The following Ibanez guitars were built for Steve Vai by Performance Guitar or at least using their parts. All were built before his Ibanez contract and announcement of the JEM guitars at Summer NAMM 1987. None were mass produced or resold to the public, except the Flame Guitar.
[After Vai's Guitars were stolen] he went out and bought a bunch of necks and a bunch of bodies at Performance Guitars and built four of his own in a week, just in time to make the tour. All the guitars have Floyd Rose tremolo systems recessed into the body to allow the strings to go sharp (a Vai trademark). He use DiMarzio pickups with the five-way switch setup and prefers D'Addario strings., .009 through .042. Of the four Performance guitars, one has a maple neck, one has a rosewood neck and two are mahogany. One is decorated with a blue and red dot spray motif, another is orange, one is splattered with pictures of naked ladies from vintage Playboys and another has excerpts from the Playboy comic strip "Annie Fanny." (GW - 3/87)
These ads ran in guitar mags from 1986-1987.
Performance "Anny Fanny" Custom
Performance StratocasterNext is the "Annie Fanny Guitar", another Steve/Elwood original. The entire ax is covered with Annie Fanny cartoons from Playboy. The fingerboard is maple as well. According to Elwood, "Steve says that's the last maple neck he ever wants to use". (GW - 1/87)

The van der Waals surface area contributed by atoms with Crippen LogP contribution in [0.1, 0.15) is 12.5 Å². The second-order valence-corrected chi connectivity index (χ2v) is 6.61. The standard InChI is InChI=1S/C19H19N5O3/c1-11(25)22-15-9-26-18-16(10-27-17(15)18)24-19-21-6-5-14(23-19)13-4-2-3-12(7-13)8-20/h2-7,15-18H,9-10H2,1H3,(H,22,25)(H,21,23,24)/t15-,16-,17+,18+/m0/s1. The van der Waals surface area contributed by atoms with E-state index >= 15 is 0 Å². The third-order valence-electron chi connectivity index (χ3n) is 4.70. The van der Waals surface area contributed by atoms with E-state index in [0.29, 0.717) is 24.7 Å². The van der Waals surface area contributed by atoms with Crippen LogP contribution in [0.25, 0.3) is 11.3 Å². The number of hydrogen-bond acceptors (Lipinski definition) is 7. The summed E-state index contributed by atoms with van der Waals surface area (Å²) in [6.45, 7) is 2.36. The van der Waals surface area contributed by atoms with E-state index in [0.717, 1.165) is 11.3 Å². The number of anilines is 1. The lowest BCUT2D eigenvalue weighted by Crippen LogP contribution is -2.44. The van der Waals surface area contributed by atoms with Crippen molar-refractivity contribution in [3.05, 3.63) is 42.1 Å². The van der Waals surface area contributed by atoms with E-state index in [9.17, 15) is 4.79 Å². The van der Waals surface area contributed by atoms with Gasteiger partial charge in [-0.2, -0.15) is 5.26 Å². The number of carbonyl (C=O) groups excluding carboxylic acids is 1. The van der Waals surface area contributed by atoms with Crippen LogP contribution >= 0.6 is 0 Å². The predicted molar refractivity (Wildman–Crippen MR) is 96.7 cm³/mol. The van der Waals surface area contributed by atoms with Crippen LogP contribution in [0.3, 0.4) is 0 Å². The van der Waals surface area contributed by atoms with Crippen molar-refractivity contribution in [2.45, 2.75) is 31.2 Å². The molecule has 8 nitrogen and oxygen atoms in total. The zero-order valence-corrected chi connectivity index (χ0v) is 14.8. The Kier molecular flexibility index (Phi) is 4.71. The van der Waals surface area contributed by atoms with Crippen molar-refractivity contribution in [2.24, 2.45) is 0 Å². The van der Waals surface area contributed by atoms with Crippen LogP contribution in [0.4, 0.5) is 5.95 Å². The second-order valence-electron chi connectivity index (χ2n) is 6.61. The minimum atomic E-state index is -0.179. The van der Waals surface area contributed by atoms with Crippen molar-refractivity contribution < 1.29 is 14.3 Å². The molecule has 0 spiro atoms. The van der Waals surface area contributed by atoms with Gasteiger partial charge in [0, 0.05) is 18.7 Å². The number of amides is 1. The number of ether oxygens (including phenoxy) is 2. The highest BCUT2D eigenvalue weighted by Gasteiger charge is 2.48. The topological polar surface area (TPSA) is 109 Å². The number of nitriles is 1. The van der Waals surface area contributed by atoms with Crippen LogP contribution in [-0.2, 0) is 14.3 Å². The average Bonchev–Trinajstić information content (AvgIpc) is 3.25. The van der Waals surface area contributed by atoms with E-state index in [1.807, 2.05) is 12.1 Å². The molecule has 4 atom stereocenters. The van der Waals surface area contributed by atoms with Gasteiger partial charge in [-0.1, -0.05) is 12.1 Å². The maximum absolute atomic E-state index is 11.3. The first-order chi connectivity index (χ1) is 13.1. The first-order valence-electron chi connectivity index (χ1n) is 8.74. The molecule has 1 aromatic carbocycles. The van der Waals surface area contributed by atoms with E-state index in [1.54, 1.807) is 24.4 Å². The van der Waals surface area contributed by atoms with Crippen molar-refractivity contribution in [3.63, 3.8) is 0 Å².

Performance Guitar is a guitar shop in Hollywood, CA where Vai bought some custom guitars and parts. One of the earliest (if not the first) guitars Performance built for Vai was a Stratocaster clone. As you can see by the incomplete picture, this guitar was different from Vai's other guitars and future Performance Guitars. It had one volume and tone knob, with three humbuckers, but otherwise had a vintage strat type look. I couldn't resist keeping Vai's pic in with the guitar ;-> If you have better pics of this guitar please e-mail!
The coil splitting would have been a great addition to the JEM lineup. Ibanez could have used a pull/push pot for the Volume & Tone knobs to avoid extra switches!"The performance guitar has 3 humbuckers with split coils that go in and out of phase. I can't use that live because when I jump around I hit the five buttons unintentionally." - GFPM 3/86
Performance "paint spotted" Guitar
This paint spotted guitar was one of Vai's earlier custom performance models. It has the large monkey grip and standard JEM features such as bolt-on neck, the hum-single-hum pickup configurations, including the pink ones. It has only 22 frets however. It is unknown at this time who built, painted and cut the grip in the guitar.
Performance "Playboy" GuitarTwo other similar axes are used as backups in case a string breaks, one white with different colored spots and another green. Both axes have rosewood fingerboards and the above-mentioned hardware. (GW 1/87)
As seen in the Vai Guitar Extravaganza TAB book. This is a pre-Ibanez guitar, built by Performance Guitars for him. I think you'll agree that it's backside is impressive! Included are pictures of Cathy Lee Crosby (3:00 position), Cathine Bach aka "Daisy Duke" (6:00) & Brooke Shields (11:00). Ted Mims submits: "the girl at the 5:00 position is Charlene Tilton from the show Dallas." If anyone knows the rest or who is in the picture with Jack Nicholson (3:00 by tremolo cavity) e-mail.